While browsing social media, I recently stumbled upon a post on a dental hygiene page of an individual complaining about pain within the lateral aspect of her thumb. This particular post drew my attention since I have pain in the same area. Curious about other hygienists’ advice and responses, I scoured the comment section to find that many gave the same response that I suspected was the problem: De Quervain’s tenosynovitis.
De Quervain’s tenosynovitis is swelling of the tendons that run along the thumb side of the wrist and attach to the base of the thumb.1 This condition occurs when the tendons that run from the wrist to the thumb are constricted by the sheath that encircles them.1
Two main tendons arise from the forearm and run to the thumb, assisting in creating movements. The abductor pollicis longus (APL) assists in bringing the thumb out away from the index finger. The extensor pollicis brevis (EPB) assists in straightening the joints of the thumb.1
Tendons are rope-like fibers that attach muscle to bone. A thin, slippery tissue called synovium allows the tendons to slide easily within the sheath that surrounds them. When swelling occurs within the tendon, it no longer fits properly inside the sheath, creating pain and irritation at the site. With repetitive wrist motions, specifically, motions requiring thumb radial abduction and simultaneous extension and radial wrist deviation, a thickening of the tendon sheath creates an entrapment of the tendons.2
De Quervain’s is named after a Swiss surgeon, Fritz de Quervain, who first described this condition in 1895.2 He speculated that it is an occupational disease augmented through industrial expansion and the increased demand for repetitive wrist motions.3
However, over the course of several decades, studies implicate that the etiology comes from more than just repetitive wrist motions. Multiple studies reveal striking amounts of mucinous and myxoid degeneration within the synovium of those afflicted with De Quervain’s. This indicates that the etiology of De Quervain’s may be related to specific inflammatory markers and genetic makeup in addition to repetitive motions.3
Those who are more at risk for De Quervain’s include:2,4
- Individuals with job tasks that involve repetitive movements of the hand and wrist
- New mothers or childcare workers
- Those with a previous history of arthritis
- Women and those ages 40 or older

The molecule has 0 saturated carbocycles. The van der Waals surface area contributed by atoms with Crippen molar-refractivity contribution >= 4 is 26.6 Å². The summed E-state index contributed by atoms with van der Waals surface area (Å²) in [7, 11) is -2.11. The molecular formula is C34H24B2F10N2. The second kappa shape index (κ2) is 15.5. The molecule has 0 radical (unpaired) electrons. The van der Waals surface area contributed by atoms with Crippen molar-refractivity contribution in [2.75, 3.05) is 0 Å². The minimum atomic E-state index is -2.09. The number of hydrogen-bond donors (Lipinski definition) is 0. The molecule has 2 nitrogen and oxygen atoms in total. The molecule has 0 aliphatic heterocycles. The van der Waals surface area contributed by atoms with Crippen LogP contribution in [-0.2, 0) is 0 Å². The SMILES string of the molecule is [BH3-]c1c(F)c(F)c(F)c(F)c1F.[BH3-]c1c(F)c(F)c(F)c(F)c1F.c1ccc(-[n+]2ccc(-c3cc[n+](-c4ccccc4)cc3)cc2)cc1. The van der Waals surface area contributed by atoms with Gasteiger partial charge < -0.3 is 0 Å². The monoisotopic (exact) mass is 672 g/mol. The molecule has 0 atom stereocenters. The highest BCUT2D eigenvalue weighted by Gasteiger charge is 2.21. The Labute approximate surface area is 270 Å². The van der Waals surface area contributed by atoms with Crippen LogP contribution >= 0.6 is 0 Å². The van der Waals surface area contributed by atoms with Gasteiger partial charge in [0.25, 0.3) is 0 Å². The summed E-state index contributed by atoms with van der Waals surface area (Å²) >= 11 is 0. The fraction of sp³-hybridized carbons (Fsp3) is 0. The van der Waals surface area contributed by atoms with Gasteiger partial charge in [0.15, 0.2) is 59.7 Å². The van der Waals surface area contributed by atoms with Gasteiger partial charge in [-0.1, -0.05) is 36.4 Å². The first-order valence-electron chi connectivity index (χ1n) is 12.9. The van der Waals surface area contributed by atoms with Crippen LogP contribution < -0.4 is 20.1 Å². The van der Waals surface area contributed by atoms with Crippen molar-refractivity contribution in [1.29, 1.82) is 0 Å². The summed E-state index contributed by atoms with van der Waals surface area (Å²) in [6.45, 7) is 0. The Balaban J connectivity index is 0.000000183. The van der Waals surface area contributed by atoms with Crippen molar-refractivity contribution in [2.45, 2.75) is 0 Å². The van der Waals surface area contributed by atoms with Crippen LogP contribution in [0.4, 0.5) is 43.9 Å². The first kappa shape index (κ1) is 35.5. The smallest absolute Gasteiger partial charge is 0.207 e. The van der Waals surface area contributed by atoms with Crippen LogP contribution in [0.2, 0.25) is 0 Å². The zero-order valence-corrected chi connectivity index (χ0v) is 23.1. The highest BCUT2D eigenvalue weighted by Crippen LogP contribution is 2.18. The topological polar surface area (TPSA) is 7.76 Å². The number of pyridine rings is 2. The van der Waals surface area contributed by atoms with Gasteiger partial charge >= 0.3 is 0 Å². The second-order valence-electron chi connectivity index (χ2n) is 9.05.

De Quervain’s Tenosynovitis Signs and Symptoms
Those with De Quervain’s will notice pain or tenderness in the radial aspect of the wrist and pain upon resisted thumb extension.4 Crepitus of the tendons moving through the sheath may also be present.1
Tasks such as opening jars and squeezing or grasping objects may be challenging. Swelling, as well as difficulty moving the thumb, are also symptoms of De Quervain’s.1,5
Diagnosis and Treatment
Diagnosis is based on a clinical inspection with the Finkelstein test. In this test, the thumb is placed flat against the palm of the hand. A fist is made to encircle the thumb while pulling the thumb downward. If pain is felt in the radial wrist, De Quervain’s is likely the diagnosis. Radiographs may also be taken to rule out any arthritis within the joint.2
The treatment for de Quervain’s is rather simple, and the condition is often temporary and may resolve on its own. For those with persistent symptoms, corticosteroid injections, splinting, physical therapy, and systemic NSAIDS can all help alleviate and reduce inflammation.5
Splinting requires wearing a brace for four weeks to prevent the movement of the thumb, thus decreasing agitation.5 However, splinting may be difficult for dental professionals as grasping instruments requires the use of the thumb, something a splint prohibits. One to two corticosteroid injections in the tendon sheath have been reported to provide a 50% reduction after the first injection and an additional 40% to 45% after the second injection.2
Non-thermal therapeutic ultrasound therapy is another form of nonsurgical treatment that can be attempted to help alleviate symptoms by reducing inflammation and regenerating tissue. Ultrasound therapy is often performed under a physical therapist’s care and is sometimes used in conjunction with dexamethasone. Dexamethasone is a corticosteroid gel that is applied to the wrist and penetrated into the tendon with ultrasound therapy.3,6
If symptoms are not alleviated, surgery may be necessary to obtain relief. Surgical relief of the first extensor compartment is performed by a small incision. The nerves and veins are identified and protected first, then the sheath is partially resected. The tendons will be examined and evaluated to rule out any anatomical variations.3